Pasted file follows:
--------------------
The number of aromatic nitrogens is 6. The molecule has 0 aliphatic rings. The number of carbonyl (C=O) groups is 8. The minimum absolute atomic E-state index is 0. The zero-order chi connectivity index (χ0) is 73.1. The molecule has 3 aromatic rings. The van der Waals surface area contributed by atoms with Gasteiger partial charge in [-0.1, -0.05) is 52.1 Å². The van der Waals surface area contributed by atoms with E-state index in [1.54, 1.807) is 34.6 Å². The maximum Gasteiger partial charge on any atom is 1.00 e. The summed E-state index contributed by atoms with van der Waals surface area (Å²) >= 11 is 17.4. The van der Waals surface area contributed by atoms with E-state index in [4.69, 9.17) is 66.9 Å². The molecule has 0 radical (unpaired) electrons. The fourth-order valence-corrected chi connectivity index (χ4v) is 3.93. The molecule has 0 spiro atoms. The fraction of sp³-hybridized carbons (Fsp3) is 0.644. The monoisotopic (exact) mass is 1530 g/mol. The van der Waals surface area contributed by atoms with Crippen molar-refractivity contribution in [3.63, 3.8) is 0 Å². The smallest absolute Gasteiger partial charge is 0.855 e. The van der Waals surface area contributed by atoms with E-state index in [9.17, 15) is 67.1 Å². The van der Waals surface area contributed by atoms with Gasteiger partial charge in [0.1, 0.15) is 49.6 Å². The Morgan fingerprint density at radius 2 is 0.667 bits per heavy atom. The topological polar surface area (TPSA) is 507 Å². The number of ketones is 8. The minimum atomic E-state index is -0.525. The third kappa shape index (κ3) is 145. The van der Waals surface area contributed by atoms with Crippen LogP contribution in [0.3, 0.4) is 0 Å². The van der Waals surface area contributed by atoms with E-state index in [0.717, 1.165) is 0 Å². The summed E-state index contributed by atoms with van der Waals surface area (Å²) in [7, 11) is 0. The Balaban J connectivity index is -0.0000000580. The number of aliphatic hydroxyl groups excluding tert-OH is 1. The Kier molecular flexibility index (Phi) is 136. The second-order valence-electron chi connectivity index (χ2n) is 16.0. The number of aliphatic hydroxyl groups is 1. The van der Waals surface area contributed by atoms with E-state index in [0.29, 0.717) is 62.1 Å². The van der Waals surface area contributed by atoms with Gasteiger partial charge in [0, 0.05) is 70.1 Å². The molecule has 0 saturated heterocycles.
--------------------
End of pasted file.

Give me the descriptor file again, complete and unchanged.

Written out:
The number of aromatic nitrogens is 6. The molecule has 0 aliphatic rings. The number of carbonyl (C=O) groups is 8. The minimum absolute atomic E-state index is 0. The zero-order chi connectivity index (χ0) is 73.1. The molecule has 3 aromatic rings. The van der Waals surface area contributed by atoms with Gasteiger partial charge in [-0.1, -0.05) is 52.1 Å². The van der Waals surface area contributed by atoms with E-state index in [1.54, 1.807) is 34.6 Å². The maximum Gasteiger partial charge on any atom is 1.00 e. The summed E-state index contributed by atoms with van der Waals surface area (Å²) >= 11 is 17.4. The van der Waals surface area contributed by atoms with E-state index in [4.69, 9.17) is 66.9 Å². The molecule has 0 radical (unpaired) electrons. The fourth-order valence-corrected chi connectivity index (χ4v) is 3.93. The molecule has 0 spiro atoms. The fraction of sp³-hybridized carbons (Fsp3) is 0.644. The monoisotopic (exact) mass is 1530 g/mol. The van der Waals surface area contributed by atoms with Crippen molar-refractivity contribution in [3.63, 3.8) is 0 Å². The smallest absolute Gasteiger partial charge is 0.855 e. The van der Waals surface area contributed by atoms with E-state index in [9.17, 15) is 67.1 Å². The van der Waals surface area contributed by atoms with Gasteiger partial charge in [0.1, 0.15) is 49.6 Å². The Morgan fingerprint density at radius 2 is 0.667 bits per heavy atom. The topological polar surface area (TPSA) is 507 Å². The number of ketones is 8. The minimum atomic E-state index is -0.525. The third kappa shape index (κ3) is 145. The van der Waals surface area contributed by atoms with Crippen LogP contribution in [0.3, 0.4) is 0 Å². The van der Waals surface area contributed by atoms with E-state index in [0.717, 1.165) is 0 Å². The summed E-state index contributed by atoms with van der Waals surface area (Å²) in [7, 11) is 0. The Balaban J connectivity index is -0.0000000580. The number of aliphatic hydroxyl groups excluding tert-OH is 1. The Kier molecular flexibility index (Phi) is 136. The second-order valence-electron chi connectivity index (χ2n) is 16.0. The number of aliphatic hydroxyl groups is 1. The van der Waals surface area contributed by atoms with E-state index in [0.29, 0.717) is 62.1 Å². The van der Waals surface area contributed by atoms with Gasteiger partial charge in [0, 0.05) is 70.1 Å². The molecule has 0 saturated heterocycles.